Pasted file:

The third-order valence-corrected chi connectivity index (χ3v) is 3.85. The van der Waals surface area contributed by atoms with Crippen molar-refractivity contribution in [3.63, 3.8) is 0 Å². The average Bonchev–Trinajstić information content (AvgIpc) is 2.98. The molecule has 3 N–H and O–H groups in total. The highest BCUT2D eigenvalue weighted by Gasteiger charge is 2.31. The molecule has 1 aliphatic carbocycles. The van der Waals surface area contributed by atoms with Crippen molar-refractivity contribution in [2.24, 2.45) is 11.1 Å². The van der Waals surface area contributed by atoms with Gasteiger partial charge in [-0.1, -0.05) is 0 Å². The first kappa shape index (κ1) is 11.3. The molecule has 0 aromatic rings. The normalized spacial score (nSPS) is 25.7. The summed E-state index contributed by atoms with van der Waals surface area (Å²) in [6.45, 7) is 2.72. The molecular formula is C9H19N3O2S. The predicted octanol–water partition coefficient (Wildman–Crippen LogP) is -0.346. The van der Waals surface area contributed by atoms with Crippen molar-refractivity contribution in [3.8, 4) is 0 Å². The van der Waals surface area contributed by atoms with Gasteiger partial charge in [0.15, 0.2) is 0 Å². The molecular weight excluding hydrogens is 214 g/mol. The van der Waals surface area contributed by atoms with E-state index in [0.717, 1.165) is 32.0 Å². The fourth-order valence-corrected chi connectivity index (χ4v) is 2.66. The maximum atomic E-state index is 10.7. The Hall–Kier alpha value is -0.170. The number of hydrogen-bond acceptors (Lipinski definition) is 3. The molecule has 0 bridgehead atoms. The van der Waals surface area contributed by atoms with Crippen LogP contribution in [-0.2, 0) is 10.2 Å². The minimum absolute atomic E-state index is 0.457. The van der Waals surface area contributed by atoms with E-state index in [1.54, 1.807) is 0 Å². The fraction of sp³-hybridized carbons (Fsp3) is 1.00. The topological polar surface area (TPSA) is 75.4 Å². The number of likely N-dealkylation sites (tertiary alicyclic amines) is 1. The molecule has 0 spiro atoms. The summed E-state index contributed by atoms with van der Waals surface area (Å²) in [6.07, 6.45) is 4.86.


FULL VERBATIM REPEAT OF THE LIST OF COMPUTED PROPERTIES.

The third-order valence-corrected chi connectivity index (χ3v) is 3.85. The van der Waals surface area contributed by atoms with Crippen molar-refractivity contribution in [3.63, 3.8) is 0 Å². The average Bonchev–Trinajstić information content (AvgIpc) is 2.98. The molecule has 3 N–H and O–H groups in total. The highest BCUT2D eigenvalue weighted by Gasteiger charge is 2.31. The molecule has 1 aliphatic carbocycles. The van der Waals surface area contributed by atoms with Crippen molar-refractivity contribution in [2.24, 2.45) is 11.1 Å². The van der Waals surface area contributed by atoms with Gasteiger partial charge in [-0.1, -0.05) is 0 Å². The first kappa shape index (κ1) is 11.3. The molecule has 0 aromatic rings. The normalized spacial score (nSPS) is 25.7. The summed E-state index contributed by atoms with van der Waals surface area (Å²) in [6.45, 7) is 2.72. The molecular formula is C9H19N3O2S. The predicted octanol–water partition coefficient (Wildman–Crippen LogP) is -0.346. The van der Waals surface area contributed by atoms with Crippen molar-refractivity contribution in [3.8, 4) is 0 Å². The van der Waals surface area contributed by atoms with Gasteiger partial charge in [0.15, 0.2) is 0 Å². The molecular weight excluding hydrogens is 214 g/mol. The van der Waals surface area contributed by atoms with E-state index in [0.717, 1.165) is 32.0 Å². The fourth-order valence-corrected chi connectivity index (χ4v) is 2.66. The maximum atomic E-state index is 10.7. The Hall–Kier alpha value is -0.170. The number of hydrogen-bond acceptors (Lipinski definition) is 3. The molecule has 0 bridgehead atoms. The van der Waals surface area contributed by atoms with Crippen LogP contribution in [-0.2, 0) is 10.2 Å². The minimum absolute atomic E-state index is 0.457. The van der Waals surface area contributed by atoms with E-state index in [1.54, 1.807) is 0 Å². The fraction of sp³-hybridized carbons (Fsp3) is 1.00. The topological polar surface area (TPSA) is 75.4 Å². The number of likely N-dealkylation sites (tertiary alicyclic amines) is 1. The molecule has 0 spiro atoms. The summed E-state index contributed by atoms with van der Waals surface area (Å²) in [6.07, 6.45) is 4.86.